Looking at the Global Economics of Gender

A GW panel discussed tactics to empower women globally to be active participants in their country’s economy.

Women's Economic Empowerment
From left, Arturo Herrera, Nancy Birdsall, Danny Leipziger and Benigno Lopez discuss solutions that would globally empower women economically. (William Atkins/GW Today)
October 22, 2019

By Briahnna Brown

In the midst of the World Bank and International Monetary Fund (IMF) annual meetings, George Washington University brought the issue of women’s economic empowerment to the forefront of discussion.

On Wednesday afternoon, School of Business professor Danny Leipziger moderated a panel with finance ministers Benigno López of Paraguay and Arturo Herrera of Mexico, as well as Center for Global Development founder Nancy Birdsall. The panel, which was sponsored by the Growth Dialogue and the Institute for International Economic Policy at the Elliott School of International Affairs, brought economic thought leaders together to discuss ways to encourage women’s participation globally in the economy.

Dr. Leipziger, who is also managing director of the Growth Dialogue, said that there has been some progress in narrowing gaps in educational attainment for women, but there is still a need to reduce impediments to women’s economic involvement in the economy, such as increasing labor force participation rates and access to credit to encourage entrepreneurship.

In looking at the economics of gender, Dr. Leipziger co-authored a paper that analyzed combining economic growth diagnostics and gender diagnostics to make the topic more attractive to finance ministers, who would potentially influence systemic changes that empower women to be economically effective.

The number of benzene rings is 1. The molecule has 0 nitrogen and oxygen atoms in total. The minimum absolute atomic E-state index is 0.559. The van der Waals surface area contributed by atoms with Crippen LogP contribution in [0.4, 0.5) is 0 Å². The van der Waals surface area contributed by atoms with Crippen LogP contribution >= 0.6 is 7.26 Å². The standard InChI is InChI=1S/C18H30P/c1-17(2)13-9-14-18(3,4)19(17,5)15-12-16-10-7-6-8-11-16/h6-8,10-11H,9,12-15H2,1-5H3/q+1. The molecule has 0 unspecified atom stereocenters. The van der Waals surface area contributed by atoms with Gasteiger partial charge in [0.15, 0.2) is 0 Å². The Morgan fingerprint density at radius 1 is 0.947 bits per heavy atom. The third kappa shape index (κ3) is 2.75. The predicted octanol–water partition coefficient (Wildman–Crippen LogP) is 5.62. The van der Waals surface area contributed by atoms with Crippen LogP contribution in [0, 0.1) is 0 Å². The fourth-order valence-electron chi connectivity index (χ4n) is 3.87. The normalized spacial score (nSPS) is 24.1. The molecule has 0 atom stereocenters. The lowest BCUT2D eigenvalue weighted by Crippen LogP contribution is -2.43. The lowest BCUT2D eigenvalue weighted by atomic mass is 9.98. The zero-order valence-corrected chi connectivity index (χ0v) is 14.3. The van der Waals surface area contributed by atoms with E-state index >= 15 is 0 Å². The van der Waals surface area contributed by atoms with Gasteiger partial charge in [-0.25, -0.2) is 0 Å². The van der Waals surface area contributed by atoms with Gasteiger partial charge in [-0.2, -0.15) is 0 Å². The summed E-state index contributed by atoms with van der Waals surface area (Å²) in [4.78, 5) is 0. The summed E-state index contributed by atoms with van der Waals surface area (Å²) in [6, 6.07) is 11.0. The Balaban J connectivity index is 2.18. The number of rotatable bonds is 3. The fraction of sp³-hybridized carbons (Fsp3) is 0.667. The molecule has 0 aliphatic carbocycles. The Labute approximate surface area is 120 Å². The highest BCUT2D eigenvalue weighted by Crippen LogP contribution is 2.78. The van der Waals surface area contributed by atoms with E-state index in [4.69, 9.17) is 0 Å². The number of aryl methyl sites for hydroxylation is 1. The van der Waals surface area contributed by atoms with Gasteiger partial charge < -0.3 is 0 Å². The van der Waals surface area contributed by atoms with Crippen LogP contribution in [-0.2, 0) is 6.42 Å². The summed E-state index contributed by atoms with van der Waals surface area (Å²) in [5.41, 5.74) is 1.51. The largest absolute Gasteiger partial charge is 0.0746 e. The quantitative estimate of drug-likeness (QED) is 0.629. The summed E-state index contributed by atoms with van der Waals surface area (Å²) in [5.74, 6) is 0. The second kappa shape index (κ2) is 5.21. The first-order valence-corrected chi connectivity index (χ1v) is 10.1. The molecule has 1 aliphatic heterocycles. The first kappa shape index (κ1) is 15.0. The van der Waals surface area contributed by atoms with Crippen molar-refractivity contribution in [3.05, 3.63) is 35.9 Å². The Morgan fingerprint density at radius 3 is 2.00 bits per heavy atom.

In Mexico, Mr. Herrera said, less than half of women participate in the economy. Because the issue is intersectional, he said, it is hard to find solutions to tackle problems related to security and transportation—along with the added constraints for women who become mothers because they need more flexible resources—which appear to be some of the larger barriers to women’s economic participation.

"This is not only an issue of social justice, this is not only an issue of equity, this is an issue for global economies," Mr. Herrera said.

Any solutions to these issues require cooperation between local and federal governments, Mr. Herrera said, which can be difficult. A solution Mexico is starting to look at would involve having more women drive for rideshare companies such as Uber and offer credits from government banks to finance cars for women interested in driving. This would be an economic solution that would aid in issues related to security, access to credit and flexibility, Mr. Herrera said.

In Paraguay, Mr. López said, solutions to similar issues are focused on encouraging STEM educations for women to prepare them for the technology jobs the country plans to create. There is also a focus on promoting cultural change, which includes a push for more women in leadership positions. To do this, Mr. López said, men need to be incorporated in the conversation to help normalize discussing gender issues and promote gender inclusivity on a cultural level.

Dr. Birdsall said during the panel that government leadership has a role in changing social norms, and one way to do so is by institutionalizing gender budgeting. This includes adding subsidies for childcare up to pre-K. With shrinking middle classes in Latin American countries, she said, it is necessary to change social norms to provide women with real choices to enter the formal labor force.

"I don't think we have a very good understanding as economists about how to change social norms,” Dr. Birdsall said, “but I do think leaders in economics can have an influence indirectly on that aspect."

Dr. Leipziger concluded the panel’s discussion by reminding people of the bumper-sticker of the World Bank’s gender Action Plan that he initiated in 2006, which was “Women’s Economic Empowerment is Smart Economics.”

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